Jasmonate ZIM-domain (JAZ) transcriptional repressors play a key role in regulating jasmonate (JA) signaling in plants. Below a threshold concentration of jasmonoyl isoleucine (JA-Ile), the active form of JA, the C-terminal Jas motif of JAZ proteins binds MYC transcription factors to repress JA signaling. With increasing JA-Ile concentration, the Jas motif binds to JA-Ile and the COI1 subunit of the SCFCOI1 E3 ligase, which mediates ubiquitination and proteasomal degradation of JAZ repressors, resulting in derepression of MYC transcription factors. JA signaling subsequently becomes desensitized, in part by feedback induction of JAZ splice variants that lack the C-terminal Jas motif but include an N-terminal cryptic MYC-interaction domain (CMID). The CMID sequence is dissimilar to the Jas motif and is incapable of recruiting SCFCOI1, allowing CMID-containing JAZ splice variants to accumulate in the presence of JA and to re-repress MYC transcription factors as an integral part of reestablishing signal homeostasis. The mechanism by which the CMID represses MYC transcription factors remains elusive. Here we describe the crystal structure of the MYC3-CMIDJAZ10 complex. In contrast to the Jas motif, which forms a single continuous helix when bound to MYC3, the CMID adopts a loop-helix-loop-helix architecture with modular interactions with both the Jas-binding groove and the backside of the Jas-interaction domain of MYC3. This clamp-like interaction allows the CMID to bind MYC3 tightly and block access of MED25 (a subunit of the Mediator coactivator complex) to the MYC3 transcriptional activation domain, shedding light on the enigmatic mechanism by which JAZ splice variants desensitize JA signaling.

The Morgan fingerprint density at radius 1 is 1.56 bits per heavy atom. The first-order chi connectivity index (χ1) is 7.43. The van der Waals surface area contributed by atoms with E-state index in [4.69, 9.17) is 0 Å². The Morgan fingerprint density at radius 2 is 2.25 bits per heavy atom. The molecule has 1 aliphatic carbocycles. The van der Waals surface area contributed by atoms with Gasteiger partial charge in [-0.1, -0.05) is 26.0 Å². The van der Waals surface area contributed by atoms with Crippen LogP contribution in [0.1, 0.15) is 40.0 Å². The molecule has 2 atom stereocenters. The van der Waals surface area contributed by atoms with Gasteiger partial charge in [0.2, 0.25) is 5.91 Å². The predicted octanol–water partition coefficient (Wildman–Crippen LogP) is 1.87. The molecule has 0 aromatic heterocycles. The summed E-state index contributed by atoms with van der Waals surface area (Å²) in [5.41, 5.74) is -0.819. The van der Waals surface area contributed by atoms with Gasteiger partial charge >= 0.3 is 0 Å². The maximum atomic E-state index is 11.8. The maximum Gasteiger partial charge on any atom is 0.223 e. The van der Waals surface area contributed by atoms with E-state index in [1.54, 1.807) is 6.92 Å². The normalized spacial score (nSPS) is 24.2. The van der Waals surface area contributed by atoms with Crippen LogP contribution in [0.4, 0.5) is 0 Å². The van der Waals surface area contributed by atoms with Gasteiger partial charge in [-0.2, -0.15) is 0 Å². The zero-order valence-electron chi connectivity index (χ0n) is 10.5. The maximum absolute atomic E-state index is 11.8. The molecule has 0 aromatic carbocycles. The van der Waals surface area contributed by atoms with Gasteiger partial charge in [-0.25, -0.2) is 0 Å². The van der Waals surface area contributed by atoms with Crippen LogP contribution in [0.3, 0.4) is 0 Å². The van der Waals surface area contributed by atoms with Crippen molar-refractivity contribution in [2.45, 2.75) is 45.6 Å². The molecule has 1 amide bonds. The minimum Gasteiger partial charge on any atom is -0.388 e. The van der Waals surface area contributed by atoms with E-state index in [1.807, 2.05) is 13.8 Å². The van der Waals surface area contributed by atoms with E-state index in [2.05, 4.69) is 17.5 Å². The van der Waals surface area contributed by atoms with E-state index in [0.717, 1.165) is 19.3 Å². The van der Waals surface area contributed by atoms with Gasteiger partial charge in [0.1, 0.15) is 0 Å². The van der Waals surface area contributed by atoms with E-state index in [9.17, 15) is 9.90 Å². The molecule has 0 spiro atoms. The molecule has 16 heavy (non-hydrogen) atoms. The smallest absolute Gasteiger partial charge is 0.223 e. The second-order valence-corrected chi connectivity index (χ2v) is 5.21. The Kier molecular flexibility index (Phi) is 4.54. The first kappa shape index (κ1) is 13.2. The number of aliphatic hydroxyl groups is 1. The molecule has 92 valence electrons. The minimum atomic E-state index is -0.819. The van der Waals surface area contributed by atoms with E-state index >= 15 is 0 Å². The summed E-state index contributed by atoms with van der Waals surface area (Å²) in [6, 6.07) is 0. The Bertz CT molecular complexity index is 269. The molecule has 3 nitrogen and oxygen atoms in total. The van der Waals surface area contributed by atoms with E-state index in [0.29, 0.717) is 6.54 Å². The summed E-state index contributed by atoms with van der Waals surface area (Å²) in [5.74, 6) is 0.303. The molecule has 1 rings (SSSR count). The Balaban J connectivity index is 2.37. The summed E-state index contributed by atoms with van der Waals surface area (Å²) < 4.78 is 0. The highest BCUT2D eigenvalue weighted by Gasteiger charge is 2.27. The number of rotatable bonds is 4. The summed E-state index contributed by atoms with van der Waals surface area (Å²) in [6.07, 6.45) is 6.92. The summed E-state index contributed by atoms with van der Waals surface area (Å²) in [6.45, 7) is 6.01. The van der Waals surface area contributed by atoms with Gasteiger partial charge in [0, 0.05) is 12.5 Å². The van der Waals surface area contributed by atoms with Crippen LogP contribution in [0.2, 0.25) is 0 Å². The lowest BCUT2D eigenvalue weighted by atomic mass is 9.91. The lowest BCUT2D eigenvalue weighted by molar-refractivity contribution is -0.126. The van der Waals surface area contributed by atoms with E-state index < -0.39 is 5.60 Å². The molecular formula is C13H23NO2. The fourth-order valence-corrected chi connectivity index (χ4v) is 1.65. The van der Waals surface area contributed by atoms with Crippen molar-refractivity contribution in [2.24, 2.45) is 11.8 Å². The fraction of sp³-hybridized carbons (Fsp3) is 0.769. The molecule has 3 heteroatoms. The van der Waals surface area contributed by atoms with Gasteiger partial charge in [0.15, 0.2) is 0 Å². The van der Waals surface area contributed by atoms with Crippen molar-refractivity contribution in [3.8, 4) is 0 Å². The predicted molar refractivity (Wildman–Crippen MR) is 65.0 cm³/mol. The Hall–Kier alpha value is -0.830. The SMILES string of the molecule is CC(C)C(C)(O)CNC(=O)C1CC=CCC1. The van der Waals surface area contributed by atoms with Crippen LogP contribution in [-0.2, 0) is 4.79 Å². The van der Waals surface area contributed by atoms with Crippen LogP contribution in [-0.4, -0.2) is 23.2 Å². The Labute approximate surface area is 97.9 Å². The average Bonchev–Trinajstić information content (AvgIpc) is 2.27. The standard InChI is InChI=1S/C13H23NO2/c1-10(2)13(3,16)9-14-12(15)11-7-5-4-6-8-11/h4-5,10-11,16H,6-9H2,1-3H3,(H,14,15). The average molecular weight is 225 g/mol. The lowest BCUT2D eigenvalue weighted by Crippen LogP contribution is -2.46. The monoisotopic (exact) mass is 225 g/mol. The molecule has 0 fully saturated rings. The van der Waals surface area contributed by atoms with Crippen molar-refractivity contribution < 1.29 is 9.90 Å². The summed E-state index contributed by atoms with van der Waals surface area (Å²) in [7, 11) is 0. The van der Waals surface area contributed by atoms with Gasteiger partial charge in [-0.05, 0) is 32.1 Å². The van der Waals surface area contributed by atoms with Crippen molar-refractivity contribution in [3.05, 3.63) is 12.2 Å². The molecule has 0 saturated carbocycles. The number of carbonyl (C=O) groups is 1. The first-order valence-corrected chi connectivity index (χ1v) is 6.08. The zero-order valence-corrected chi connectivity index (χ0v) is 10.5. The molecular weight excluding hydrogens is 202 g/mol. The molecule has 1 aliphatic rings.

Keywords: plant defense; plant hormone; plant insect; plant pathogen; signaling.